Agree completely about quality issues. Replaced my Custom Shop ES 339 Gibson branded Klusons with Grovers almost immediately as they would not even keep the guitar in tune. Grovers are fine. My tech warned about the inferior construction of the originals.

Anonymous said...

If your guitar tuners were not defective right from the start they will give you many years of flawless operation. The points you are making are all based on the fact that something was not right therefore it led to more problems down the road. Well, this is true with ANYTHING on the face of this earth that was designed, engineered and manufactured to be and perform a certain way but something in the chain of its components either failed or was tampered with during operation. Long story short, it is not the Deluxe Tuners the problem but they way they were used. If by any chance you received a defective instrument from the get-go, (very unlikely for Gibson) you should have been able to identify it immediately and have it fixed under warranty or get a replacement. Before you blame things on others, first do a self assessment.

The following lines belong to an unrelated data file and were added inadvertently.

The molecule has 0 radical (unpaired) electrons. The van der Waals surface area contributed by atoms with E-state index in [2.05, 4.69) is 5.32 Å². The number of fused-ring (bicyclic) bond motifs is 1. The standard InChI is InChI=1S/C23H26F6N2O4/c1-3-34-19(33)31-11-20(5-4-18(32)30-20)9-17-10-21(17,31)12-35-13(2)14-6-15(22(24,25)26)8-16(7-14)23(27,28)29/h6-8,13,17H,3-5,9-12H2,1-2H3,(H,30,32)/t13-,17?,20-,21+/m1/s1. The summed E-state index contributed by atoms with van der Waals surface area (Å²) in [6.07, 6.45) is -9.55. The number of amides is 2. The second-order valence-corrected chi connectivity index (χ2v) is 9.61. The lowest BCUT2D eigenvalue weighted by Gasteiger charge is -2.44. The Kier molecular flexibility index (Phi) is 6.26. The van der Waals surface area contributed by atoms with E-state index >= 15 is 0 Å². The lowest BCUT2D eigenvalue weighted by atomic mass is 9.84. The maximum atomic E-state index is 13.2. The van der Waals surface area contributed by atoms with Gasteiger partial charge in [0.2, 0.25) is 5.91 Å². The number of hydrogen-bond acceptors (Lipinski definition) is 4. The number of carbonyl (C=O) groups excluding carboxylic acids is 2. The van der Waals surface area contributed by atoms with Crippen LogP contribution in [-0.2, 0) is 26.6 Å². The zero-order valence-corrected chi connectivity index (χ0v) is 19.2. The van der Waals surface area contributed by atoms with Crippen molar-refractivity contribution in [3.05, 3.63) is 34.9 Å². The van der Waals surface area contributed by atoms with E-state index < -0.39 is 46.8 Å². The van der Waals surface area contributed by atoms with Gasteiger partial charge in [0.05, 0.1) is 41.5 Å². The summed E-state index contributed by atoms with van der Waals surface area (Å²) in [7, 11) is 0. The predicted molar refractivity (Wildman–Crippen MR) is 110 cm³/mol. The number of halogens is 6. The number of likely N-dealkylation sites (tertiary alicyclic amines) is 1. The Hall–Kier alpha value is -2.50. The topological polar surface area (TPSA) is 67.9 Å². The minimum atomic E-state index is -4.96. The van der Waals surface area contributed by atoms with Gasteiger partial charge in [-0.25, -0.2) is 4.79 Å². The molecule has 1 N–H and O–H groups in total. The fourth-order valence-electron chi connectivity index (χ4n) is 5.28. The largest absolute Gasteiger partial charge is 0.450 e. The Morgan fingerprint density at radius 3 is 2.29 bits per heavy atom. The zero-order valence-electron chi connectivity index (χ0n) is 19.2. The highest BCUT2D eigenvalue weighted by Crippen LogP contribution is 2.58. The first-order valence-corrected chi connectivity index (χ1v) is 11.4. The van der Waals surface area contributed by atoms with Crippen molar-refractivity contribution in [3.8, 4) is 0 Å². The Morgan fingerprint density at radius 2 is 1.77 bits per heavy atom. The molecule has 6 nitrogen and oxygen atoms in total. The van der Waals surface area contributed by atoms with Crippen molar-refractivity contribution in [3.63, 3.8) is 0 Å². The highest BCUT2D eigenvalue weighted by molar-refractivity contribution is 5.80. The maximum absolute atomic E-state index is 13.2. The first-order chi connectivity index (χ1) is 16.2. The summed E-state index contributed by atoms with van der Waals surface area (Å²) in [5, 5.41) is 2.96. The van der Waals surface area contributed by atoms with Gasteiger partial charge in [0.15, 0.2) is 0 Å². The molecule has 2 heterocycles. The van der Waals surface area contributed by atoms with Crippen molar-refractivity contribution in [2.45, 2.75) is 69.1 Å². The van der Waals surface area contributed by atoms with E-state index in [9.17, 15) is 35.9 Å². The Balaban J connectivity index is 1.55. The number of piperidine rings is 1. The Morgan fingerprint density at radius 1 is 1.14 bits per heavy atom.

stu said...

Hi, Anonymous. Thanks for your comment. I’m always happy to receive them, good or bad. However, I must disagree with you, if you’ll permit. The entire point of this particular blog post was to demonstrate, from an engineering point of view, how the design of these particular tuners is weak and prone to failure. They are not obviously defective from day one, but rather their design weakness becomes apparent after stresses are applied in a particular direction. These are stresses that a tuner should reasonably be able to deal with. It has even occurred to me that Gibson Deluxe Tuners might be designed specifically to fail, rather than transfer any knocks to the peghead, possibly causing a neck break (which, of course, Les Pauls are also susceptible to). Gibson’s quality control, incidentally, is not infallible, as you seem to believe. Just look at the other comments posted above.

Anonymous said...

I had a bent tuner on my Les Paul Classic & took it apart to straighten it in a vice (worked ok).After taking the back cover off I noticed the housing was stamped "Made in Japan" or maybe just "Japan". So are these tuners actually made by Gotoh ?